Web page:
November 05, 2014
Executive Editor, TMC
The new focus on customer experience already has led to numerous mergers and acquisitions in this arena. To date, much of that M&A activity has involved CRM and other database giants snapping up specialists in such areas as marketing automation. But today a new company called MaritzCX – which is a combination of voice of the customer/customer survey outfit Allegiance and customer experience research firm Maritz Research – makes its debut.
MaritzCX is now the largest pure play customer experience provider by far, with nearly $200 million in annual revenue, 500 clients in 100 countries, and significant venture capital funds, Chris Cottle, executive vice president of marketing at the former Allegiance, told Network Packet Broker in a briefing yesterday. Medallia, with annual revenues of about $70 million, ranks second, Cottle said, adding that MaritzCX is larger than the market’s second and third players combined.
The creation of MaritzCX involved the acquisition of Allegiance (for an unclosed sum) by Maritz Research parent company Maritz Holdings Inc., which combined its research business unit with the acquired company and spun it off into its own entity. The resulting company, MaritzCX, is headquartered in Utah and headed up by Carine Clark, who until yesterday was president and CEO of Allegiance.
Allegiance and Maritz Research have been partners for a couple years and decided to take their relationship to the next level after Allegiance noticed that the requests for proposals it was responding to consistently were asking for an integrated customer experience partner that deliver managed services, research, and technology, and that had expertise in key verticals, Cottle said. Allegiance, he continued, noticed that no one in the CRM, EFM, marketing platform, or market research space was positioned to deliver on that.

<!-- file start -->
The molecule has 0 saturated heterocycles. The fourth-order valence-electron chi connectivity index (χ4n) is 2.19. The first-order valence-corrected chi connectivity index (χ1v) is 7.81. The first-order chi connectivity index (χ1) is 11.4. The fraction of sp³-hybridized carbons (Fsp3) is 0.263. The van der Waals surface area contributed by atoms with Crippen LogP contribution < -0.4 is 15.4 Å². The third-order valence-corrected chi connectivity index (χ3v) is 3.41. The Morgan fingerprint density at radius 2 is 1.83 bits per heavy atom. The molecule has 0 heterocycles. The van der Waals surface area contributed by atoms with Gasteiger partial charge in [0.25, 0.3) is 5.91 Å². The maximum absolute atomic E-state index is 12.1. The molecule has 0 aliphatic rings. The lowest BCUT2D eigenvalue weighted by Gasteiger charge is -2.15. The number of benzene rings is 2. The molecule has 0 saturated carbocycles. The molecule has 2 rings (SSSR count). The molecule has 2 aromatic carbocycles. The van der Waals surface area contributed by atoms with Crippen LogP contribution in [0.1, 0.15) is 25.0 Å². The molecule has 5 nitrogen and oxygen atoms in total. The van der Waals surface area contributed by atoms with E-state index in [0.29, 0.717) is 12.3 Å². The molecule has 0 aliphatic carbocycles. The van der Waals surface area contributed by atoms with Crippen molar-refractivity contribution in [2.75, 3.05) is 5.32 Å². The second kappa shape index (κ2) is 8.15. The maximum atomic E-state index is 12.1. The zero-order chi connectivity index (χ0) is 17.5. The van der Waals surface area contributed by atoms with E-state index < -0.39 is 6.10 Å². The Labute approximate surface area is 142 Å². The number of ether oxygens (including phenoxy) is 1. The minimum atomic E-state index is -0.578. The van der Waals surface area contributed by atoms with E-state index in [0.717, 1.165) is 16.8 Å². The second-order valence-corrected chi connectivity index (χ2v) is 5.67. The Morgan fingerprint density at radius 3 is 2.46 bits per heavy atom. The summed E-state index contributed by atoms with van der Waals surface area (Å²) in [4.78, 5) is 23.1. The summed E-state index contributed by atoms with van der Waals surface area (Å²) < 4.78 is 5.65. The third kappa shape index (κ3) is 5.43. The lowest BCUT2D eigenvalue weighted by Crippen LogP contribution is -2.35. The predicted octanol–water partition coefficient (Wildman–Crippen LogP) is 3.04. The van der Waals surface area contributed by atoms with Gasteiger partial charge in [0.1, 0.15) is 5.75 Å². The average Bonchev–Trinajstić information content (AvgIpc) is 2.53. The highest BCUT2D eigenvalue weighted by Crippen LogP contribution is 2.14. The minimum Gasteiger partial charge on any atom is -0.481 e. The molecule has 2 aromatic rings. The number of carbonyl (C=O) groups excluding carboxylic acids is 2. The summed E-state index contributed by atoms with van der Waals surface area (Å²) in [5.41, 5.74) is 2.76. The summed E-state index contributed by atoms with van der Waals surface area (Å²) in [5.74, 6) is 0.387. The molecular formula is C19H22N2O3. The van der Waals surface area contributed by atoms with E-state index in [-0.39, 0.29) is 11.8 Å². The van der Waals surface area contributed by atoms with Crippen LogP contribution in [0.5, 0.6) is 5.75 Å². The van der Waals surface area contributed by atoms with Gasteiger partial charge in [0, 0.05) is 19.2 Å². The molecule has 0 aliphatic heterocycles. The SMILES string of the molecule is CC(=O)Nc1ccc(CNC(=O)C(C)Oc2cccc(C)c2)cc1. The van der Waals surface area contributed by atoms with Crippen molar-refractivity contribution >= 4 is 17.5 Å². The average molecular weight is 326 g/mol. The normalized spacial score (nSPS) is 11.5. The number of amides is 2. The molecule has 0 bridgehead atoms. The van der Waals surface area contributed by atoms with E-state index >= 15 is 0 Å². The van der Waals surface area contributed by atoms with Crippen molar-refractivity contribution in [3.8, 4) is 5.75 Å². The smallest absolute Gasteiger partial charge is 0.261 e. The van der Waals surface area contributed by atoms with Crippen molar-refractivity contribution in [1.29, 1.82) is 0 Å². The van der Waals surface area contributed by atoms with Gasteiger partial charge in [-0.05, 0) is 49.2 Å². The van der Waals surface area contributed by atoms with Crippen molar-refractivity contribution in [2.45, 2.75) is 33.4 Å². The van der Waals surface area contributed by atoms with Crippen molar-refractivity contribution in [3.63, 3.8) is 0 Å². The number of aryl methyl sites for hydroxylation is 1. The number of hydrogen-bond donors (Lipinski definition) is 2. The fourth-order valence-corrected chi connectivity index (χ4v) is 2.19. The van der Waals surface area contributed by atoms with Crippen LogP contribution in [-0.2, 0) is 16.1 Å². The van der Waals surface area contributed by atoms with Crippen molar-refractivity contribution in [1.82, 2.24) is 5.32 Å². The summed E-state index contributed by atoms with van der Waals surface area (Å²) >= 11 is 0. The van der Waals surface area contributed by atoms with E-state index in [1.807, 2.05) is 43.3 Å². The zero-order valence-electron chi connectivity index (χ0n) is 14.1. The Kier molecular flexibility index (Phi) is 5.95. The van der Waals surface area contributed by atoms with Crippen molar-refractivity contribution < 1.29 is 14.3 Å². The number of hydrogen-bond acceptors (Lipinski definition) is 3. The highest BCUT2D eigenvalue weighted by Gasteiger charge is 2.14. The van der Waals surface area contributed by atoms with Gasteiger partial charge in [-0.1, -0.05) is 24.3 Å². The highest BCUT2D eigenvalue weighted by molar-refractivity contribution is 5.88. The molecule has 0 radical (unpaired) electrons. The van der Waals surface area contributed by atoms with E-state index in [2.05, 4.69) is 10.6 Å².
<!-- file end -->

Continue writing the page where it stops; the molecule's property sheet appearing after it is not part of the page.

MaritzCX brings together the software-as-a-service voice of the customer platform and engineering talent of Allegiance – a venture backed company that also brought to the table 130 employees, two offices in the U.S., and some well-known clients – along with the research know-how, significant engineering resources, and vertical industry expertise of Maritz Research, Cottle said.
The former Maritz Research was, of course, well know as a research company, he added, but the business also had (and now under MaritzCX has) a strong group of engineers that have been delivering customer software for a long time, he said. One goal of MaritzCX is to move customers away from custom software and on to the Allegiance platform, which relies on a single code base. (This SaaS-based platform, by the way, will retain the Allegiance name.)
Many of the world’s largest companies already use solutions from both parts of the new company. That list includes Activision, Bank of America, Dell, Ford, Pfizer, Redbox, and T-Mobile. Speaking of Ford, Cottle adds that Maritz Research has been particularly successful with the automotive vertical.
The market target for MaritzCX is mid-sized to large enterprises both in the U.S. and abroad.
In fact, the new company is pushing further global expansion. As part of the effort, MaritzCX expects to hire new engineering personnel in the Asia Pacific, Europe, and the U.S. MaritzCX is also looking at potential future acquisitions, although Cottle wouldn’t specify what geographic or product portfolio gaps it aims to fill.
However, the goal is to move clients away from a scenario in which they have to choose from an array of disconnected point solutions and toward more unified solutions offered through a single partner.
CRM companies like Salesforce.com appear to be taking a similar tact. But building off CRM to create a broader customer experience solution doesn’t make a lot of sense, Cottle opined, because CRM is basically a sales tool and database for emailing things, and when it comes to really understanding customers, CRM systems “come up incredibly short.”
That’s why specialized customer experience platforms like the one Allegiance has built have been garnering a lot of money, he said. Indeed, Allegiance itself was VC backed, and in August Medallia announced it had received a $50 million investment from Sequoia Capital.